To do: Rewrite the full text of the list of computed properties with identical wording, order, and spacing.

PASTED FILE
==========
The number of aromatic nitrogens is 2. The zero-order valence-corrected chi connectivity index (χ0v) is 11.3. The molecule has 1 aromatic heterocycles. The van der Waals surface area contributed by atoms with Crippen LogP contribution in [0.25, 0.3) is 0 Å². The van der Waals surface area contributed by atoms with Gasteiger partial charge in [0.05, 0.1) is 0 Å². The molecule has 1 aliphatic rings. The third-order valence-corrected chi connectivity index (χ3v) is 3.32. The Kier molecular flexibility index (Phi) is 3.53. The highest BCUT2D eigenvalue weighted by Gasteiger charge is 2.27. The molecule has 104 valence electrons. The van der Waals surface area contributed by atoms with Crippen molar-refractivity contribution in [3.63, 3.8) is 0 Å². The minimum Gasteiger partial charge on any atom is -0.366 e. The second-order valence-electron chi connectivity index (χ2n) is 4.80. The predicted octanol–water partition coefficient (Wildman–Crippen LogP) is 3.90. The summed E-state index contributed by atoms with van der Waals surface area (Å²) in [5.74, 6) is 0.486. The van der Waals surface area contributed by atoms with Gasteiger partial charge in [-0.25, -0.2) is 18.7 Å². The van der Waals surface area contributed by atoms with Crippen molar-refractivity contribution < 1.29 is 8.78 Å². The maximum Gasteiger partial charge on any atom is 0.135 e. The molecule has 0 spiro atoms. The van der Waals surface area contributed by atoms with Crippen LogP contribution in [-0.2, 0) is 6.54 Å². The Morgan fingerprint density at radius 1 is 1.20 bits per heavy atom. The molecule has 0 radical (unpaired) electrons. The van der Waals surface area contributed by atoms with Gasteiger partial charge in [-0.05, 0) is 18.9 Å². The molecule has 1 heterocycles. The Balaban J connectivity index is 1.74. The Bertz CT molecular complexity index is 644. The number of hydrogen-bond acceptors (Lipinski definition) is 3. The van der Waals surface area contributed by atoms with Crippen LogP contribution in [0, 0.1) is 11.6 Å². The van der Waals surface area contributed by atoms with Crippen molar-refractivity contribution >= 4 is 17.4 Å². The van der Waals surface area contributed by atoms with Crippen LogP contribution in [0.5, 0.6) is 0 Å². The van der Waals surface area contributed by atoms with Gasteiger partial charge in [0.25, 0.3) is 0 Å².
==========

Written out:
The number of aromatic nitrogens is 2. The zero-order valence-corrected chi connectivity index (χ0v) is 11.3. The molecule has 1 aromatic heterocycles. The van der Waals surface area contributed by atoms with Crippen LogP contribution in [0.25, 0.3) is 0 Å². The van der Waals surface area contributed by atoms with Gasteiger partial charge in [0.05, 0.1) is 0 Å². The molecule has 1 aliphatic rings. The third-order valence-corrected chi connectivity index (χ3v) is 3.32. The Kier molecular flexibility index (Phi) is 3.53. The highest BCUT2D eigenvalue weighted by Gasteiger charge is 2.27. The molecule has 104 valence electrons. The van der Waals surface area contributed by atoms with Crippen molar-refractivity contribution in [3.63, 3.8) is 0 Å². The minimum Gasteiger partial charge on any atom is -0.366 e. The second-order valence-electron chi connectivity index (χ2n) is 4.80. The predicted octanol–water partition coefficient (Wildman–Crippen LogP) is 3.90. The summed E-state index contributed by atoms with van der Waals surface area (Å²) in [5.74, 6) is 0.486. The van der Waals surface area contributed by atoms with Gasteiger partial charge in [-0.25, -0.2) is 18.7 Å². The van der Waals surface area contributed by atoms with Crippen molar-refractivity contribution < 1.29 is 8.78 Å². The maximum Gasteiger partial charge on any atom is 0.135 e. The molecule has 0 spiro atoms. The van der Waals surface area contributed by atoms with Crippen LogP contribution in [-0.2, 0) is 6.54 Å². The Morgan fingerprint density at radius 1 is 1.20 bits per heavy atom. The molecule has 0 radical (unpaired) electrons. The van der Waals surface area contributed by atoms with Gasteiger partial charge in [-0.05, 0) is 18.9 Å². The molecule has 1 heterocycles. The Balaban J connectivity index is 1.74. The Bertz CT molecular complexity index is 644. The number of hydrogen-bond acceptors (Lipinski definition) is 3. The van der Waals surface area contributed by atoms with Crippen LogP contribution in [0, 0.1) is 11.6 Å². The van der Waals surface area contributed by atoms with Crippen molar-refractivity contribution >= 4 is 17.4 Å². The van der Waals surface area contributed by atoms with Crippen LogP contribution in [0.5, 0.6) is 0 Å². The van der Waals surface area contributed by atoms with Gasteiger partial charge in [0.25, 0.3) is 0 Å².